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Nursing and Residential Homes

Part of the debate – in Westminster Hall at 10:59 am on 3rd April 2001.

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Photo of Simon Hughes Simon Hughes Shadow Spokesperson (Home Affairs) 10:59 am, 3rd April 2001

I am grateful for the opportunity to debate standards of care in nursing and residential homes, although Parliament has spent some time discussing the topic in recent years.

In the past 10 years or so, two constituents of mine--one is over 60 and the other is well under 60--have always begun conversations with me by saying, "What are you doing about the old people?" and this debate is about exactly that.

I am pleased to have secured today's debate and was prompted to do so by a series of events that began in December last year, when some colleagues and I visited Guy's hospital, residential homes and old people's homes as part of a Christmas visit programme. I have made such visits in all but one year since becoming the Member of Parliament for Southwark, North and Bermondsey. Indeed, I inherited from my predecessor, the late Bob Mellish, the tradition that the local MP spends Christmas day at work, and I am very happy to do so. Such visits seem to be much appreciated by those one sees.

This year, Denise Capstick--a colleague who is a state registered nurse and a local councillor in the ward in which I live--and I visited several old people's homes, some of which cater for old people in general, and others for the particularly old or frail, or for those with mental illness. We were troubled by the lack of stimulation, personal attention and care that certain elderly residents in my constituency were apparently receiving. It seemed that minimal interest was taken in them, and that in some cases only mealtime and toileting needs were attended to. They were left staring at a loud television in overheated accommodation--and this was Christmas day--with little else in the way of activities. So troubled was my colleague that she resolved to pay further unannounced visits.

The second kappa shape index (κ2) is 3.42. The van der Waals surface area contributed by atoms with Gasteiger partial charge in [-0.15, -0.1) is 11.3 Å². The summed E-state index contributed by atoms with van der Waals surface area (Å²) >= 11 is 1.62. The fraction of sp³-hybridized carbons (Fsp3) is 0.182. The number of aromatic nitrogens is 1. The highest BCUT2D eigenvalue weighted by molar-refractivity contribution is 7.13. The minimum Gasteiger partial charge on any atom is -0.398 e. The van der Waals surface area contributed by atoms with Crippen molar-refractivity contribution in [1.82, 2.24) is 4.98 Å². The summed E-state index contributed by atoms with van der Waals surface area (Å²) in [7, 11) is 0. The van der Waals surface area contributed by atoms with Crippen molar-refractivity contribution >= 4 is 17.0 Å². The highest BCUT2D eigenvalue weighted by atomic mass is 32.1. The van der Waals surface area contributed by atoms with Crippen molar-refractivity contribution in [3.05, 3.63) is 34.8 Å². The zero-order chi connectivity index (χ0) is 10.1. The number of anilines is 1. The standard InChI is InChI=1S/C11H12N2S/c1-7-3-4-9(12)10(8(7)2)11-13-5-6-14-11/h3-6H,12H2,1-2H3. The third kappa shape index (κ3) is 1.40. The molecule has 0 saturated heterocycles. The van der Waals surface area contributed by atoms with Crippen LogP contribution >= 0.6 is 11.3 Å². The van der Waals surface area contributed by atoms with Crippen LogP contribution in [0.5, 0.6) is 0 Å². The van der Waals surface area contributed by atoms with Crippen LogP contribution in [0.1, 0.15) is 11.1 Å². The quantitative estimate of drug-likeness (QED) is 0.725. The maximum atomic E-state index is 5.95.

Since then, a particular incident has significantly raised the local profile of the issue. In February, constituents whom I already knew approached me and others about the apparent lack of care for, and potential violence and assault on, Walter Cook, a 70-year-old resident of a nursing home in my constituency. The assault on Walter Cook, which took place at the relatively new Tower Bridge care centre, gave publicity to his case, and led to on-going police investigations and to Mr. Cook's removal to other local accommodation.

Concerns arising from our Christmas and subsequent visits, and from the complaint made by the Pitts family--Mr. Cook's family--raised the general profile of the issue. Denise Capstick and her opposite number, Vicky Naish--deputy leader of Southwark council and the person with responsibility, under the cabinet system, for health and social care--resolved to work together to ensure that their concerns were adequately addressed. I should point out that there is no party political division in respect of this matter, which has become one of general concern. There has been the greatest collaboration between Vicky Naish, Denise Capstick and other councillors.